Consensus Poll Says OSU Still Top-10 Team

For the second year in a row, a ridiculously early BSB consensus poll of experts has Ohio State as a preseason top-10 come next season. But unlike last year, when OSU was in the top five, this year the Buckeyes are in by the skin of their teeth. That might be fine, though, given what OSU has done over the past few years when starting near the No. 10 spot.

For the third year in a row, the Ohio State football team goes into the offseason on a loss. But unlike a year ago, when Ohio State knew it would return to the gridiron in the fall as a guaranteed top-five team, the Buckeyes go into 2009 with a number of stars having left the team after the three-loss season.

Still, Ohio State will add an excellent recruiting class to a group of returning talented youngsters, a combination that places the Buckeyes on the fringes of the top 10. That location seems to fit Ohio State well; the Buckeyes started both the 2002 national title season and the 2007 season that ended in a title game appearance around that position. That should be enough to keep Buckeye fans hopeful going into the August lid-lifter against Navy in Ohio Stadium.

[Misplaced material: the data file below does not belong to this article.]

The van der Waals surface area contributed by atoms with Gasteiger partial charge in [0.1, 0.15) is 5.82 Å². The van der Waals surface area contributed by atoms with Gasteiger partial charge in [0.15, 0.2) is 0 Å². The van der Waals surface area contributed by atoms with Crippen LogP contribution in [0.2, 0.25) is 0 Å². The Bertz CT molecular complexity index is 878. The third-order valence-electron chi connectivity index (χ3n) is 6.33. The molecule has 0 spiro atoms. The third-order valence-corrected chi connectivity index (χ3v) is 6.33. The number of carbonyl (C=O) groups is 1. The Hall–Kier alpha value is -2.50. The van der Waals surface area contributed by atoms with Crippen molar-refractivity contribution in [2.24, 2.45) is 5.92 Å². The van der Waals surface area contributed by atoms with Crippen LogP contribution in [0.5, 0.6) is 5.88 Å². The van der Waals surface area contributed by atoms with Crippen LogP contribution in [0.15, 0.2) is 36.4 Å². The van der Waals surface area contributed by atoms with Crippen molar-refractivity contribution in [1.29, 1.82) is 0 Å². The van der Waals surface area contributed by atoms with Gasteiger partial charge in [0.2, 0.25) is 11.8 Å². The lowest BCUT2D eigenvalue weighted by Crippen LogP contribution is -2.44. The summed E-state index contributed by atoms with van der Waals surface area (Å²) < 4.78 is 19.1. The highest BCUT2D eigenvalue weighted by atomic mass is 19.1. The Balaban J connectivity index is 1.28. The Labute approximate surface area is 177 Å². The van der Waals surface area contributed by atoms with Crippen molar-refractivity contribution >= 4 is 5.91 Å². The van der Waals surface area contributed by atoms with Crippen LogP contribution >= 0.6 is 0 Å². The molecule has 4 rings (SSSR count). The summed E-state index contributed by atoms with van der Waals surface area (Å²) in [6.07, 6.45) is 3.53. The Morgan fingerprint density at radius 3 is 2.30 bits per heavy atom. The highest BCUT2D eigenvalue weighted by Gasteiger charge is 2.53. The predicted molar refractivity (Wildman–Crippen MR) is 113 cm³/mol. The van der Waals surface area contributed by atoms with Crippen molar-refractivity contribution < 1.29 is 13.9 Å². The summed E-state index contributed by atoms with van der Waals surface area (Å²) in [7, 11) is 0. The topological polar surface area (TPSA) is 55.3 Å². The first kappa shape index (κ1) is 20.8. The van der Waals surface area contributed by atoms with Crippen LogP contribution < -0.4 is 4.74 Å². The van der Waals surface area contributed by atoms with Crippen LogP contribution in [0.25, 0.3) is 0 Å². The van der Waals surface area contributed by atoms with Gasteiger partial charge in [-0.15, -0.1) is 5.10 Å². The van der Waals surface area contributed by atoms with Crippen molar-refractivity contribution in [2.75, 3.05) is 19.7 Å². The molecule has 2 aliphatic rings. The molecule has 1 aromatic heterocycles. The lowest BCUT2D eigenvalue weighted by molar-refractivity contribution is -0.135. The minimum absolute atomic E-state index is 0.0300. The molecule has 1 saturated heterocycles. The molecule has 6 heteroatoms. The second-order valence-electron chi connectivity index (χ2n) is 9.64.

Some media pundits already have released top-10 lists for the 2009 preseason. BSB has compiled a composite top 10 of rankings we could find, and the Buckeyes sit in a shaky tie for 10th in that poll. The rankings were released by's Bruce Feldman, CNNSI's Stewart Mandel and CBS Sports' Dennis Dodd.

Some usual suspects round out the top 10 with the Buckeyes holding on for dear life at the bottom.

The BSB ridiculously early top-10 consensus poll:
1. Florida (30 points)
2. Texas (26)
3. Oklahoma (24)
4. Alabama (16)
5. USC (15)
6. Virginia Tech (13)
7. Oregon (12)
8. Ole Miss (10)
9. Oklahoma State (7)
10 (tie). LSU and Ohio State (4)

Also receiving votes: Utah, Georgia Tech.

Conspicuously absent are any other Big Ten teams despite Penn State's Big Ten co-championship and Rose Bowl appearance. Echoing its regular-season win against the Sooners, Texas is ahead of Oklahoma thanks to getting second-place nods from both Feldman and Mandel.

After the top three, opinions vary wildly. Only Dodd, who slots the Buckeyes seventh, has Ohio State in his top 10. Feldman and Dodd place Virginia Tech fifth but Mandel has the Hokies 10th; opinions on Ole Miss differ to the point that Feldman and Mandel have the Rebels sixth while Dodd does not include the Cotton Bowl champions.

Florida, Texas, Oklahoma, Virginia Tech, USC, Alabama and Oklahoma State are the seven schools listed in each expert's top 10.

Short capsules on each team the Buckeyes will have to contend with for national glory follow: